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  • Gonzalo Laje

It’s Pride Season, as an Ally, You can Level Up: Blog by a Queer Therapist

Two middle school aged girls on a computer

If you haven’t already noticed from targeted ads on social media, displays at Target, or blogs

with clickbait-y titles, Pride 2023 is in full swing in America right now. As I write this blog,

forefront on my mind is that many of us are struggling for survival, with trans rights being

questioned and removed in many places in our country. (Allies: pause and click this link for a

learn more about how you might specifically support a trans family member, please take a look

at this blog I wrote for Transgender Day of Visibility.

Pride is a time for me to celebrate my identity, my queer family, and the freedom my

predecessors were criminalized and died for, and yet is hard to do this with so many of us

struggling for rights. With this in mind, I’d like to share some things with you that queer loved

ones might not feel safe saying or might not know how to say.

First off, we need to be aware of our own implicit bias, which extends beyond the more obvious

prejudice so many of us encounter and rally against. Whether we are members of the LGBTQ+

community ourselves, or whether we are allies, we experience implicit bias. This bias impacts

LGBTQ+ in all facets of their lives, from education, to our workplaces, to healthcare. Disparities

due to such bias can make day to day life extremely challenging, and at times, highly

debilitating. We may not feel safe asking for the help that we need, or seeking out the care we

require. Here’s a great article on how to understand implicit bias, how to actively work against it,

and how to avoid passing it along to others, including children: https://parents-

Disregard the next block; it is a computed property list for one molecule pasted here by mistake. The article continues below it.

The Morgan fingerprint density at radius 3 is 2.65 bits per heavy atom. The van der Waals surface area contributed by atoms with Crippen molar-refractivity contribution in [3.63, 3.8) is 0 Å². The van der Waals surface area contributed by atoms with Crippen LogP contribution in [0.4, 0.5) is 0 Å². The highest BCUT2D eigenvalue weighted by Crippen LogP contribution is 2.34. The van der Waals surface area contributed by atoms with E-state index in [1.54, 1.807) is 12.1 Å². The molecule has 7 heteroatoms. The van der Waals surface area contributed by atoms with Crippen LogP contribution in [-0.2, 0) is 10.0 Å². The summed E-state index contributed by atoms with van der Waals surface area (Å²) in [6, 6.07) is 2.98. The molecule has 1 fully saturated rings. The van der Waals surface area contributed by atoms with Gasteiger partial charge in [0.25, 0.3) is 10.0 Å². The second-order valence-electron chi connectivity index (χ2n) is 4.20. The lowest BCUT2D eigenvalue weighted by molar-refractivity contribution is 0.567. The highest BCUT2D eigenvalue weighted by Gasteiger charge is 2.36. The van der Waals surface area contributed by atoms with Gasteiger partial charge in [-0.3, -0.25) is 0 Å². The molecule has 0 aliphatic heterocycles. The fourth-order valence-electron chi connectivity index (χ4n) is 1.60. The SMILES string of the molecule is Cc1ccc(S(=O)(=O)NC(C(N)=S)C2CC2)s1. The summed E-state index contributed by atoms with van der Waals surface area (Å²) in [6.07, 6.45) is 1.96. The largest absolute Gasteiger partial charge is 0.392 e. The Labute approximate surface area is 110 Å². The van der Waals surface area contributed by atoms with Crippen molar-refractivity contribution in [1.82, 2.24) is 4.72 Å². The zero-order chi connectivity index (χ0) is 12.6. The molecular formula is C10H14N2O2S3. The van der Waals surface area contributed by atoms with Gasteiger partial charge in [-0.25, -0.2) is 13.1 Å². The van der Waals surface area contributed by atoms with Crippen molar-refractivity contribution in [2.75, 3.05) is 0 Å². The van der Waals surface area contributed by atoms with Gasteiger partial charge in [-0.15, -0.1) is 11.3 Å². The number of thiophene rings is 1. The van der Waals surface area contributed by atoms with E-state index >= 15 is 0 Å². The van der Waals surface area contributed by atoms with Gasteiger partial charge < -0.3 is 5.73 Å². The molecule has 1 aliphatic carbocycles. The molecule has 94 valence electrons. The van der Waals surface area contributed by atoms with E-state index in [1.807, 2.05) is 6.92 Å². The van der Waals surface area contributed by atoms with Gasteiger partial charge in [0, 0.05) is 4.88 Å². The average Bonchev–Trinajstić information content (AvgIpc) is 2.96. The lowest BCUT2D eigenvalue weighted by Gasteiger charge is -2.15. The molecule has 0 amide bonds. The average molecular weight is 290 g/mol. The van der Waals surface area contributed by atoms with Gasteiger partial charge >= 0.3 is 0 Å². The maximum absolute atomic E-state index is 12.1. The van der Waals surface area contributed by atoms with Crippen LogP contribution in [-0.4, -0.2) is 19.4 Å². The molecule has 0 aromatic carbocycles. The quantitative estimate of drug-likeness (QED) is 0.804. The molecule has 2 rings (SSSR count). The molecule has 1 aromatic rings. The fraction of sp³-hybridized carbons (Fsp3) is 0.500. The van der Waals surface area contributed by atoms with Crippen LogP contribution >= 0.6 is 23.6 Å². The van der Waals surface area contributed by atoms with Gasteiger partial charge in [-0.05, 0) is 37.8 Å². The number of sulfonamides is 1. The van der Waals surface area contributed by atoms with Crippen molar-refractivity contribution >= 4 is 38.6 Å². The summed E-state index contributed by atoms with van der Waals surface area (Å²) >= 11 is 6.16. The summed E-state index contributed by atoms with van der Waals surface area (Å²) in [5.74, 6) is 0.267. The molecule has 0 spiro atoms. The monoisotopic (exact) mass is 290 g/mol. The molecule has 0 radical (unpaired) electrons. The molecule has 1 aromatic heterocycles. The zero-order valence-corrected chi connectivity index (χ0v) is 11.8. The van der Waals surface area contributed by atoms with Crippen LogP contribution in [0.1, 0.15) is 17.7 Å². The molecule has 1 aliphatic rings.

Next, we ask that our allies grow your understanding and help center and support LGBTQ+

voices. We need our allies because we get tired, so please keep propping us up and helping us

be heard. The more you can bring your focus back to our needs and our voices, the more you

are helping. If you notice your own feelings, maybe about your partner’s transition or your child’s

newly shared sexual identity, are impacting your interactions with them, or if your allyship is

becoming more about making yourself feel better about their identity, please seek out support to

process your feelings. Keep listening, stay open-minded, and please continue to stand up for

us. Here’s a great toolkit from the Humans Right Campaign to give you more ideas about how

you can support and center our voices: eing-an-lgbtq-

Lastly, please take some time to learn about intersectionality. Among the LGBTQ+ population

you will find many who are marginalized in other ways by their identities. Parts of our identities

may lead to privilege, while others may lead to oppression, whether we are LGBTQ+ or cis-het.

For those of us who are LBGTQ+ and otherwise also marginalized in our identity, we may be

particularly vulnerable. As our allies we need your help and understanding around how complex

our identities are, as you see not only our sexuality and gender, but also our individuality. Here

is another great too to help with this:

Allies, here are some questions and thoughts I am sharing with queer readers. You might

consider asking similar questions to your queer family members during pride this year, and

throughout the year ahead. Queer readers, what do you need this pride season? What do you

yearn for? What do you need from loved ones that you feel safe to ask for? How can you build

your chosen family to get those needs met further, or to even support you in identifying those

needs in the first place? Yes, you can meet your own needs, but you deserve rest from that. You

are not meant to be in survival mode all the time. How can you rally around your queer family for

mutual care? You deserve safety. You deserve to be taken care of. You deserve unconditional

love - it is your birthright.


Photo of Jaclyn Halpern, PsyD

Licensed Resident in Counseling (VA), Licensed Graduate Professional Counselor (MD


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